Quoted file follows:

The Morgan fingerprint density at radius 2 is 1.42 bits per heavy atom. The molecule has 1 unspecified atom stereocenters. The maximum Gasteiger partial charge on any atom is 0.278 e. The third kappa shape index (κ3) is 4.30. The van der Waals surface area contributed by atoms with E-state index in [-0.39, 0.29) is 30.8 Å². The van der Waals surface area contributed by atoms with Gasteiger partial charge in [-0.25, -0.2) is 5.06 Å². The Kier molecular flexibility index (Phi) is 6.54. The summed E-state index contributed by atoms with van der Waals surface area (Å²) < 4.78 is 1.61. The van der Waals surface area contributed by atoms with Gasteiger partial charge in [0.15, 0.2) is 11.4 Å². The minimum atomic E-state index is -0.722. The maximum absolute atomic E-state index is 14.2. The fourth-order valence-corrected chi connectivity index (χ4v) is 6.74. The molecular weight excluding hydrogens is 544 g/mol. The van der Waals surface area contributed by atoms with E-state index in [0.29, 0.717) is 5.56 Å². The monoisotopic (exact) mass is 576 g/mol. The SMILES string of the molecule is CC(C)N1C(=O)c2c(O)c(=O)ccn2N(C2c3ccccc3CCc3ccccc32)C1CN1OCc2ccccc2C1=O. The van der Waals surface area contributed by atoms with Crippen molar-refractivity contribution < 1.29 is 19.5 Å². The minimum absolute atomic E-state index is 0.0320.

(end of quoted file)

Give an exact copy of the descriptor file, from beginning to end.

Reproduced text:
The Morgan fingerprint density at radius 2 is 1.42 bits per heavy atom. The molecule has 1 unspecified atom stereocenters. The maximum Gasteiger partial charge on any atom is 0.278 e. The third kappa shape index (κ3) is 4.30. The van der Waals surface area contributed by atoms with E-state index in [-0.39, 0.29) is 30.8 Å². The van der Waals surface area contributed by atoms with Gasteiger partial charge in [-0.25, -0.2) is 5.06 Å². The Kier molecular flexibility index (Phi) is 6.54. The summed E-state index contributed by atoms with van der Waals surface area (Å²) < 4.78 is 1.61. The van der Waals surface area contributed by atoms with Gasteiger partial charge in [0.15, 0.2) is 11.4 Å². The minimum atomic E-state index is -0.722. The maximum absolute atomic E-state index is 14.2. The fourth-order valence-corrected chi connectivity index (χ4v) is 6.74. The molecular weight excluding hydrogens is 544 g/mol. The van der Waals surface area contributed by atoms with E-state index in [0.29, 0.717) is 5.56 Å². The monoisotopic (exact) mass is 576 g/mol. The SMILES string of the molecule is CC(C)N1C(=O)c2c(O)c(=O)ccn2N(C2c3ccccc3CCc3ccccc32)C1CN1OCc2ccccc2C1=O. The van der Waals surface area contributed by atoms with Crippen molar-refractivity contribution < 1.29 is 19.5 Å². The minimum absolute atomic E-state index is 0.0320.